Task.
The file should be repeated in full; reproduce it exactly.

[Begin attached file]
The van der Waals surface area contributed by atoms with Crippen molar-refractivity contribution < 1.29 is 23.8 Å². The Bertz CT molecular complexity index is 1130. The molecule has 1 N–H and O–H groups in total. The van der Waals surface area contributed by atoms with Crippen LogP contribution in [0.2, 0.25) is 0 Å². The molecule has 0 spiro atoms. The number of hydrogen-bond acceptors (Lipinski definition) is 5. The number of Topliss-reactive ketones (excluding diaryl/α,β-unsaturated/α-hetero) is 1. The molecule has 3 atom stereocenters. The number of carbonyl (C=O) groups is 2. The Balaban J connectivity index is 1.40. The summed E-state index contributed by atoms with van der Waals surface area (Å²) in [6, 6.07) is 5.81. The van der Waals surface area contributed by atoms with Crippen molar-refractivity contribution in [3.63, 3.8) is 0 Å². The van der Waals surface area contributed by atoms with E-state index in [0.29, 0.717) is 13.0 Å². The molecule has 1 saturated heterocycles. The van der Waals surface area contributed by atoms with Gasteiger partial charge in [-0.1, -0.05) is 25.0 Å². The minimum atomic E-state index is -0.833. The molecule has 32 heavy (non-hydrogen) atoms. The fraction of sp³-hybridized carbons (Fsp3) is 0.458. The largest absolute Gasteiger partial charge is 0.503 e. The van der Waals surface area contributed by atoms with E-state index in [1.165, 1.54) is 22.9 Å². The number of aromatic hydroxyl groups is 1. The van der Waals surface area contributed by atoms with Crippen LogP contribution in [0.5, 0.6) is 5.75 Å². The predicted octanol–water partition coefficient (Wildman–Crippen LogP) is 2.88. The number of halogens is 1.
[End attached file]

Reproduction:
The van der Waals surface area contributed by atoms with Crippen molar-refractivity contribution < 1.29 is 23.8 Å². The Bertz CT molecular complexity index is 1130. The molecule has 1 N–H and O–H groups in total. The van der Waals surface area contributed by atoms with Crippen LogP contribution in [0.2, 0.25) is 0 Å². The molecule has 0 spiro atoms. The number of hydrogen-bond acceptors (Lipinski definition) is 5. The number of Topliss-reactive ketones (excluding diaryl/α,β-unsaturated/α-hetero) is 1. The molecule has 3 atom stereocenters. The number of carbonyl (C=O) groups is 2. The Balaban J connectivity index is 1.40. The summed E-state index contributed by atoms with van der Waals surface area (Å²) in [6, 6.07) is 5.81. The van der Waals surface area contributed by atoms with Crippen molar-refractivity contribution in [3.63, 3.8) is 0 Å². The van der Waals surface area contributed by atoms with E-state index in [0.29, 0.717) is 13.0 Å². The molecule has 1 saturated heterocycles. The van der Waals surface area contributed by atoms with Gasteiger partial charge in [-0.1, -0.05) is 25.0 Å². The minimum atomic E-state index is -0.833. The molecule has 32 heavy (non-hydrogen) atoms. The fraction of sp³-hybridized carbons (Fsp3) is 0.458. The largest absolute Gasteiger partial charge is 0.503 e. The van der Waals surface area contributed by atoms with E-state index in [1.165, 1.54) is 22.9 Å². The number of aromatic hydroxyl groups is 1. The van der Waals surface area contributed by atoms with Crippen LogP contribution in [0.5, 0.6) is 5.75 Å². The predicted octanol–water partition coefficient (Wildman–Crippen LogP) is 2.88. The number of halogens is 1.